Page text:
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Sunday, April 21, 2024
The Observer


An unconventional Notre Dame Valentine's Day

The sun is shining. The cardinals are chirping. There is an above-average amount of public displays of affection on the quads. Either love is in the air or these are signs of an early spring.

Yesterday was Valentine's Day. Yet, the celebration of love was tempered with the repentance of Ash Wednesday. People donned pink sweaters and wore ashes on their foreheads. This was not your average holiday. 

Many celebrating Valentine's Day were enjoying the holiday in an unconventional manner. Students expanded the celebration of love to include friends and family members, not just romantic partners. 

One such student considers Valentine's Day her favorite holiday. ”I treat Valentine's Day as Galentine's Day,” freshman Genevieve Cicchiello said. ”I just give all my Valentine's love to my other relationships.”

Irish Gardens flowers

On the morning of Valentine's Day, music filled the basement of LaFortune Student Center. Irish Gardens employees were blasting pop music to keep up some positive vibes amid the stress of their busiest day of the year. The Notre Dame student-run flower store was in a state of controlled chaos between the music, the sound of printing receipts, ringing telephones and customers coming to pick up orders. It was 10:45 a.m. — and they weren't even open for walk-in orders yet.

”We anticipate a huge walk-in rush today,” general manager and senior Julia Kim said. Irish Gardens already had over 520 online and walk-in orders from the Valentine's Day rush, which started Feb. 3 and lasted up until Feb. 12.

Irish Gardens' self-proclaimed market on campus is members of the tri-campus who want to order a nice bouquet and not break the bank in the process. Flowers range from $3.00 to $5.00 a stem, but pre-arranged vases can sometimes get as expensive as $100. The florists' most popular bouquet, the titular ”You're My Valentine,” is on the higher end of the price range.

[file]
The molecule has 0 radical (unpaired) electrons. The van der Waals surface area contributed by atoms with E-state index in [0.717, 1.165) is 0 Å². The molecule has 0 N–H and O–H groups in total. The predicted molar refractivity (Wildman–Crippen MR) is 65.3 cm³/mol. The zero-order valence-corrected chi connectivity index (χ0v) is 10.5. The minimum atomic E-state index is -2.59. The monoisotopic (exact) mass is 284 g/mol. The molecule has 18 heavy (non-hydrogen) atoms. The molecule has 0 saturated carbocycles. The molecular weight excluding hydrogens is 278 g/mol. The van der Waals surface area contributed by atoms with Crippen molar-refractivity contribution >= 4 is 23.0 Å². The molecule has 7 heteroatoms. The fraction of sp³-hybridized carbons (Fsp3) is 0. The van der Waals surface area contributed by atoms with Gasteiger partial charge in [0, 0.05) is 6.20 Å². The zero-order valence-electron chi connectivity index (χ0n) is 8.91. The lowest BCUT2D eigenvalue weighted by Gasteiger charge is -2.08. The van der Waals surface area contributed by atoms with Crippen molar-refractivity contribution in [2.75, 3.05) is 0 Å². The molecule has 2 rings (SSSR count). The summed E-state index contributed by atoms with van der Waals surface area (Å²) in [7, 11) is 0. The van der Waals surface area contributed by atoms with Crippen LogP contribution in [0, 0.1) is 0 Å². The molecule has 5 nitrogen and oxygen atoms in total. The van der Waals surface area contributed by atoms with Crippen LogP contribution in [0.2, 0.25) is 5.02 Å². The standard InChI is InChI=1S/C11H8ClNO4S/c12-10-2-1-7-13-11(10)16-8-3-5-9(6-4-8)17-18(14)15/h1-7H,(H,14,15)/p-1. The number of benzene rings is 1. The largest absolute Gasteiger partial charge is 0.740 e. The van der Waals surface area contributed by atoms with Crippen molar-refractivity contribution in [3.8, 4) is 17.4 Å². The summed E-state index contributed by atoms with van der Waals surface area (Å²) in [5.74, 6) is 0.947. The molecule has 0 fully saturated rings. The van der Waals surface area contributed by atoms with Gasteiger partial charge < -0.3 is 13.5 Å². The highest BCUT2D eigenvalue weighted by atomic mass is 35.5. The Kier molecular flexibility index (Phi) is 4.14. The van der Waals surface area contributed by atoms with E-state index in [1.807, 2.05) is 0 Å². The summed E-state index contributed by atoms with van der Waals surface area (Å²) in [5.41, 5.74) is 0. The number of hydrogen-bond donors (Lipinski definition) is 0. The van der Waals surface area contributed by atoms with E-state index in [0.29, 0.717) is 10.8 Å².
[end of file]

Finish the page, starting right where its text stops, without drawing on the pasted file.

Another popular option, the ”Designer's Choice” bouquet, is arranged by the Irish Gardens' in-house florist. They implemented this option this year because it allows the florists to have some creativity and address client needs, manager and senior Chloe Behringer said. 

”We know Valentine's Day is our busiest time of year, so we planned for this months in advance,” Kim said. ”We ordered our flowers back in October 2023.”

Across campus, you could see the results of Kim's work. Flowers and balloons were everywhere — especially in South Dining Hall. Sophomore Megan Klein had a bouquet of purple flowers beside her during lunch. ”These are for my roommate,” she said as she lifted them with a smile. 

Sonnetfest poetry

From 11 a.m. until 2 p.m., the Shakespeare at Notre Dame program brought back a Notre Dame Valentine's Day tradition. Anybody from the South Bend community could come to read one of Shakespeare's 154 sonnets to celebrate love. 

In 2010, former Notre Dame English doctoral student Maryam Zomorodian suggested the Shakespeare program celebrate Valentine’s Day with a community-wide reading of sonnets. The event reoccurred annually on Valentine’s Day for six years in O’Shaughnessy Hall’s Great Hall.